About courage and women | The Story of Rita Wilson’s mother
Rita Wilson’s acceptance speech at the Anne Morgan Women of Courage Award
American Friends of Blérancourt – New York, November 9, 2018
“We are lucky to live in a world where we’re surrounded by women of courage,” the actress, producer, singer and songwriter Rita Wilson said the evening she was bestowed with the Anne Morgan Women of Courage Award by the American Friends of Blérancourt. “At the time when we celebrate the centennial of the end of World War I, we wanted to honor and recognize women of exceptional talent and commitment to empowerment of women throughout the world,” explained the President of the American Friends of Blérancourt Countess Dorothea de la Houssaye.
Telling the story of her own mother, the producer of Mamma Mia and My Big Fat Greek Wedding, emphasized the need to tell the stories of women around the world whose actions, just like the ones by Anne Morgan, defined what we can all individually accomplish.
“That’s something Anne Morgan understood well,” explained Wilson. “She spent her extraordinary life on the front lines: as a union organizer in 1910, as a volunteer ambulance driver during World War I, as a philanthropist who stayed and helped France rebuild long after others had left.
But Anne Morgan also believed in the power of telling stories. As one of the first women documentarians, she knew that if you want to solve a problem you have to shine a spotlight on it, and sometimes point a camera at it. And you can’t just tell us about the world you hope to see – you have to show us, in the way that only a work of passion and creativity can.
And then there are the women – millions upon millions of women – whose stories we may never know: mothers who face overwhelming danger to build a better future for their children; girls who risk their lives just to go to school; working women everywhere who break through glass ceilings large and small. The quiet, humble courage that sustains them each day is an inspiration to all of us.”
Here is the story of Rita Wilson’s mother.
A Requiem for a Car
Fire chat with Mexican artist Betsabeé Romero, special guest of Art Paris 2019
A group of bicycles is carrying on their “shoulders a dead body made-of-steel,” moving a car through the large avenues and narrow streets of Paris to its final resting place right in front of Le Grand Palais, next to the Champs Elysées. “A Requiem for a Car,” a Jaguar to be exact, is a symbol of speed, power and wealth. This invitation to slow down a humanity obsessed with haste, consumerism, and individualism is Mexican artist Betsabeé Romero art installation to celebrate the 2019 edition of Art Paris. Romero, whose art has been exhibited throughout the world and is now part of the permanent collections in North and South American as well as European museums, plays here with some of her favorite themes: automobiles and globalization.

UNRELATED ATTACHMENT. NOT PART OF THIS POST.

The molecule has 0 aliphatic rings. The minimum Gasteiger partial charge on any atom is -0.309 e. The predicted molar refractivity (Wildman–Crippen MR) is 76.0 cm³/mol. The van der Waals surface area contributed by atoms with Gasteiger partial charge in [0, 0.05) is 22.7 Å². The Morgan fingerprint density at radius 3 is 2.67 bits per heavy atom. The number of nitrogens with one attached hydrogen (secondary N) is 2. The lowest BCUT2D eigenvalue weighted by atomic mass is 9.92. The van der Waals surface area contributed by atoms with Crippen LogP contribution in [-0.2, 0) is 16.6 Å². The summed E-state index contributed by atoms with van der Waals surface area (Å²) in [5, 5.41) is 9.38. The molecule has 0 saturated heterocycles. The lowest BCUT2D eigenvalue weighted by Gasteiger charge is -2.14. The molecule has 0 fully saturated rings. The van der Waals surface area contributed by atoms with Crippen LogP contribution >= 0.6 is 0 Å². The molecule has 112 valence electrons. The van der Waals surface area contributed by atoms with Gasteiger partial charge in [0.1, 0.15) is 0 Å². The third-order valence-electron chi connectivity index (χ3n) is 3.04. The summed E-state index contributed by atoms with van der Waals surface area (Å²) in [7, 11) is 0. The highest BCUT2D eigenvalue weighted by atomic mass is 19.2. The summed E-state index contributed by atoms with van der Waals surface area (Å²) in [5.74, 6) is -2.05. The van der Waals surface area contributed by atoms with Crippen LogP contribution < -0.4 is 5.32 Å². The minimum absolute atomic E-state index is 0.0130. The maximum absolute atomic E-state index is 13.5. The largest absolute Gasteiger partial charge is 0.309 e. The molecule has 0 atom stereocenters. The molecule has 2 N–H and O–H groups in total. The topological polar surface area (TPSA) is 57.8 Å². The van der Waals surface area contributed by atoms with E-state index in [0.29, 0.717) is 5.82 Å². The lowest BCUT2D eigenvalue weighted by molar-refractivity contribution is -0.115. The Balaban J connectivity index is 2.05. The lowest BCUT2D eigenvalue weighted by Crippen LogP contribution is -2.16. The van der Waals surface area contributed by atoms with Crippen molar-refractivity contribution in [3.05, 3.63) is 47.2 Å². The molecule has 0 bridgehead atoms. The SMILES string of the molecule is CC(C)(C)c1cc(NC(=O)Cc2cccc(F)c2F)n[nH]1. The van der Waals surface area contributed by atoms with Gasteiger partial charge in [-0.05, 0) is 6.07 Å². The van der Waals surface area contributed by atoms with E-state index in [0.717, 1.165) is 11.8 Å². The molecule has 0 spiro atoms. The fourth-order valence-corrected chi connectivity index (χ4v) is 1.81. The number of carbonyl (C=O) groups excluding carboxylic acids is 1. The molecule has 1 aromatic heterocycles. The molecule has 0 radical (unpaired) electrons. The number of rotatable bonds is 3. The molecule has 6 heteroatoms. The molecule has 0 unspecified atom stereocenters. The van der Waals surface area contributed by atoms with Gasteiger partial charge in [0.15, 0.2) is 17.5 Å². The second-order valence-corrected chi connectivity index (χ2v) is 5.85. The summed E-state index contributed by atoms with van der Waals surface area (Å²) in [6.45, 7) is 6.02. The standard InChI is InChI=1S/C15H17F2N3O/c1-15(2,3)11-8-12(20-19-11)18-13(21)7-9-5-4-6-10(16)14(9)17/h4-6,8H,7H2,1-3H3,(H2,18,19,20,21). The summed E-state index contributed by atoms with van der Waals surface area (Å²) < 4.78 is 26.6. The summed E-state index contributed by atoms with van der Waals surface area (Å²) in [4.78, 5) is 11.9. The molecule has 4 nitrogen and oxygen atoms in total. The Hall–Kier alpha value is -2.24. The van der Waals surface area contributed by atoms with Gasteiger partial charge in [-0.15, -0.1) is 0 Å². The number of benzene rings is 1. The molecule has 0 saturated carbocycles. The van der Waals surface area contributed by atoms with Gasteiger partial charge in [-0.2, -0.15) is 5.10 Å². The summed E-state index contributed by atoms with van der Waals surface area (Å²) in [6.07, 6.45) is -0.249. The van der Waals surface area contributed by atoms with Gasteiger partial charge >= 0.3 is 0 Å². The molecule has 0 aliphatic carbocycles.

A spanish version of this interview with Bétsabée Romero was published online by First Class Life
Last November, I had the pleasure to interview twice Jane Fonda when the French Institute-Alliance Française awarded her the 2018 Trophée des Arts. To celebrate the 2019 International Women’s Day, here is an updated article based on these conversations. The two-time Academy Award winner explained how she made a first name for herself as a young adult in France, thus becoming a major trailblazer.
CELEBRATING FRIDA KAHLO IN NEW YORK
At least until May 12th. First, at the Brooklyn Museum with the exhibition “Frida Kahlo: Appearances Can Be Deceiving.”
But also, through the Mexican painter’s influence on art and fashion with the presentation of artist’s Hormazd Narielwalla’s last series of Frida collages at Art on Paper New York March 7-10.
Finally, throughout a city, which was the first to publicly recognize the art of Frida Kahlo: in New York during the late 1930s where she became a full-fledged artist.
THREE AMAZING WOMEN | PART 1 | PEPITA SERRANO | PATRON OF THE ARTS
I would like the first three posts of this blog to focus on the recent Amazing Women Jennifer Milliken and I selected for the 2017 Women’s Forum Mexico. They had one concept in common: being relentless.
Pepita Serrano is one of these women. Pepita Serrano is the founder of SIVAM (International Society of Mexican Art and Values), a foundation dedicated to culture and the arts in Mexico and one of the most well-known women in Mexico City.